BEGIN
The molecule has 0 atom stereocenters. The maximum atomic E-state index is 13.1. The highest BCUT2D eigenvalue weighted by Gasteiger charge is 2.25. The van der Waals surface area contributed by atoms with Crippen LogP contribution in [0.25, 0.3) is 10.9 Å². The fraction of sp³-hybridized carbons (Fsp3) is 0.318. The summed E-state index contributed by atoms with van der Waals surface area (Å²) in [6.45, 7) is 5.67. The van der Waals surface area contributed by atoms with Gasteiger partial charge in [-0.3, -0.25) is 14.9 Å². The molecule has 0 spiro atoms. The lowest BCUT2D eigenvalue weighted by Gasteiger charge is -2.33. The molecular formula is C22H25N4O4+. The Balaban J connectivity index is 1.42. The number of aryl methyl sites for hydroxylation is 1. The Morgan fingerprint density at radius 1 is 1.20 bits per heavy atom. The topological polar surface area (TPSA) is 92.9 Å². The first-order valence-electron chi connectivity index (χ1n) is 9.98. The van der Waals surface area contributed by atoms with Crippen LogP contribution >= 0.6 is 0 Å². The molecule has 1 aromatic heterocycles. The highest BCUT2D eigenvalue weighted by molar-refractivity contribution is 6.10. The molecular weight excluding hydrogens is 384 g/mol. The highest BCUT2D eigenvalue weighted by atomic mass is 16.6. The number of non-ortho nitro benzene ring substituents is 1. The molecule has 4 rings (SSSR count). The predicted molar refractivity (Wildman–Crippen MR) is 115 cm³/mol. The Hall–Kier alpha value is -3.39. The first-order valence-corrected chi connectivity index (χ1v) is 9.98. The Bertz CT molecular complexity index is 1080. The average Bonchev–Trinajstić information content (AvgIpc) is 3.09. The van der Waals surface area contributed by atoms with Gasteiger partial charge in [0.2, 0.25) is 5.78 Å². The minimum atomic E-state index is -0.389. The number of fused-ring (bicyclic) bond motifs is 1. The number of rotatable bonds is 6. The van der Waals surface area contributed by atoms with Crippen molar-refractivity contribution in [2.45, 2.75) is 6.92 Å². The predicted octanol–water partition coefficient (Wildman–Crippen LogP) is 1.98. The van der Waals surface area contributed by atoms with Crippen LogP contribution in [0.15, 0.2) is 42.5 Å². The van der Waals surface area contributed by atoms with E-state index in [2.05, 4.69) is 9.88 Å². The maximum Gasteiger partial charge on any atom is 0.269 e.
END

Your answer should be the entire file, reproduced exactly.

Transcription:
The molecule has 0 atom stereocenters. The maximum atomic E-state index is 13.1. The highest BCUT2D eigenvalue weighted by Gasteiger charge is 2.25. The van der Waals surface area contributed by atoms with Crippen LogP contribution in [0.25, 0.3) is 10.9 Å². The fraction of sp³-hybridized carbons (Fsp3) is 0.318. The summed E-state index contributed by atoms with van der Waals surface area (Å²) in [6.45, 7) is 5.67. The van der Waals surface area contributed by atoms with Gasteiger partial charge in [-0.3, -0.25) is 14.9 Å². The molecule has 0 spiro atoms. The lowest BCUT2D eigenvalue weighted by Gasteiger charge is -2.33. The molecular formula is C22H25N4O4+. The Balaban J connectivity index is 1.42. The number of aryl methyl sites for hydroxylation is 1. The Morgan fingerprint density at radius 1 is 1.20 bits per heavy atom. The topological polar surface area (TPSA) is 92.9 Å². The first-order valence-electron chi connectivity index (χ1n) is 9.98. The van der Waals surface area contributed by atoms with Crippen LogP contribution >= 0.6 is 0 Å². The molecule has 1 aromatic heterocycles. The highest BCUT2D eigenvalue weighted by molar-refractivity contribution is 6.10. The molecular weight excluding hydrogens is 384 g/mol. The highest BCUT2D eigenvalue weighted by atomic mass is 16.6. The number of non-ortho nitro benzene ring substituents is 1. The molecule has 4 rings (SSSR count). The predicted molar refractivity (Wildman–Crippen MR) is 115 cm³/mol. The Hall–Kier alpha value is -3.39. The first-order valence-corrected chi connectivity index (χ1v) is 9.98. The Bertz CT molecular complexity index is 1080. The average Bonchev–Trinajstić information content (AvgIpc) is 3.09. The van der Waals surface area contributed by atoms with Gasteiger partial charge in [0.2, 0.25) is 5.78 Å². The minimum atomic E-state index is -0.389. The number of fused-ring (bicyclic) bond motifs is 1. The number of rotatable bonds is 6. The van der Waals surface area contributed by atoms with Crippen molar-refractivity contribution in [2.45, 2.75) is 6.92 Å². The predicted octanol–water partition coefficient (Wildman–Crippen LogP) is 1.98. The van der Waals surface area contributed by atoms with Crippen LogP contribution in [0.15, 0.2) is 42.5 Å². The van der Waals surface area contributed by atoms with E-state index in [2.05, 4.69) is 9.88 Å². The maximum Gasteiger partial charge on any atom is 0.269 e.